Appropriate honor

Published 9:35 pm Monday, November 8, 2010

The big surprise for some folks who heard the news that Suffolk Planning Commission member Ritchie Jordan had been inducted into the Virginia Livestock Hall of Fame’s Class of 2010 may well have been the simple fact that there is such an honor to be had.

Most people are familiar with the various Halls of Fame honoring sports stars at the national and at the state level and even right here in Hampton Roads. There’s the Rock and Roll Hall of Fame in — for some obscure reason — Cleveland, Ohio. Other genres of music have similar ways of honoring the people whose names are so well associated with them.

So it is, perhaps, not all that surprising, after all, that farmers honor those among their ranks whose contributions to the industry have stood out from the rest. And, by all accounts, the contributions of Ritchie Jordan and his wife Millie to the hog farming industry have been vitally important to farmers around the nation.


Email newsletter signup

In 1994, the Pork Industry Hall of Fame inducted the pair, whom the National Pork Producers Council once dubbed the “first couple” of the pork industry for their efforts on behalf of pig farmers all over the United States. The advertising slogan “Pork: The other white meat,” for instance, was developed by a team that Ritchie Jordan helped choose while president of the council. And his wife, while president of the council’s auxiliary, testified before Congress about the importance of the pork industry.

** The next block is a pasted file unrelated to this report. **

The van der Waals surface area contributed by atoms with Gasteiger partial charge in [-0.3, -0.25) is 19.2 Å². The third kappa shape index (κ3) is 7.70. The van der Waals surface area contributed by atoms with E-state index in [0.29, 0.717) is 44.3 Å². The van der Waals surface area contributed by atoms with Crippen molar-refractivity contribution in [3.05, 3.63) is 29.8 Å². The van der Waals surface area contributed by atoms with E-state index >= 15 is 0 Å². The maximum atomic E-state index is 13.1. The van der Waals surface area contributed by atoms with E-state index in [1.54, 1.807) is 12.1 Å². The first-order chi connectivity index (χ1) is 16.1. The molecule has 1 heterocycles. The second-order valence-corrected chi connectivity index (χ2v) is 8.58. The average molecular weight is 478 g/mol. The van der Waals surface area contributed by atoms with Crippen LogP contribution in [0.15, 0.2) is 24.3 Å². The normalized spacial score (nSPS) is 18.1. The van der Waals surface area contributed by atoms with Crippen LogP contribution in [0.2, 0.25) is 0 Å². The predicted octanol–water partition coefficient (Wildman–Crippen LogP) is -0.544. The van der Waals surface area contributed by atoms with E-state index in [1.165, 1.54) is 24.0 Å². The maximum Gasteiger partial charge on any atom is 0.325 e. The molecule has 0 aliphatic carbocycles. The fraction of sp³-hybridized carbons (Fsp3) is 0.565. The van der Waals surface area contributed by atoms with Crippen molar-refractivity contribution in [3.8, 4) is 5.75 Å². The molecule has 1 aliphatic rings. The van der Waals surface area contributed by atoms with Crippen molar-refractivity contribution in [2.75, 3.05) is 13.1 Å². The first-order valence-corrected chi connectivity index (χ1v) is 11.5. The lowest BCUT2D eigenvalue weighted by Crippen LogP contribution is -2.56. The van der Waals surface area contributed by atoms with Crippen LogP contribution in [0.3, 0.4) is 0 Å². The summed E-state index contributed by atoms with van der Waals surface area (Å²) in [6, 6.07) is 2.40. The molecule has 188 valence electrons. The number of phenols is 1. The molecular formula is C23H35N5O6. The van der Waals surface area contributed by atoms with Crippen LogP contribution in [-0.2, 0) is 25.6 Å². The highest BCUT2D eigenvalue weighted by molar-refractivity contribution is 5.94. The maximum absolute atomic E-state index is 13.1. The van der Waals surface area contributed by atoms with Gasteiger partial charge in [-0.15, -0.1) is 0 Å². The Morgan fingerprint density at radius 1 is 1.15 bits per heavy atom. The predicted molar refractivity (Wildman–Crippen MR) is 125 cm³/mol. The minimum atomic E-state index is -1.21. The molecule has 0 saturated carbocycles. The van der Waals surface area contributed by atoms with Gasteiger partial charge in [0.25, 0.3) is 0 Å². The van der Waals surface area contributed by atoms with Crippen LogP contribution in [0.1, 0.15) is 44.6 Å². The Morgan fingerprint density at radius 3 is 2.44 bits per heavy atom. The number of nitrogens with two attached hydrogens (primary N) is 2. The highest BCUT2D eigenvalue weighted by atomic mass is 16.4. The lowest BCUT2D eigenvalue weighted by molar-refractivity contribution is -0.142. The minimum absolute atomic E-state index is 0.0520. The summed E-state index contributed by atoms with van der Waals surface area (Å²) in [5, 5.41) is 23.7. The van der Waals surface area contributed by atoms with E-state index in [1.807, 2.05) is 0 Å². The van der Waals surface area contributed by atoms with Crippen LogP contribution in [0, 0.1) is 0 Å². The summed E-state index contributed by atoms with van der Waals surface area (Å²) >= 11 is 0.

The Jordans once raised nearly 2,500 pigs at a time on their Kings Fork Road farm. Today, the farm is gone, sold in 2002 as development moved in and equipment needed replacing or retiring. Now there are houses and a school near where the farm once operated.

When the farm closed, many in the community probably considered it a net positive, as the odor and noise associated with such an enterprise went away. For the pork industry, however, the loss of such dedicated private producers was a big blow. With a growing tendency toward corporate farms, the hog rearing industry needs folks like the Jordans. Suffolk can be proud to have called them its own.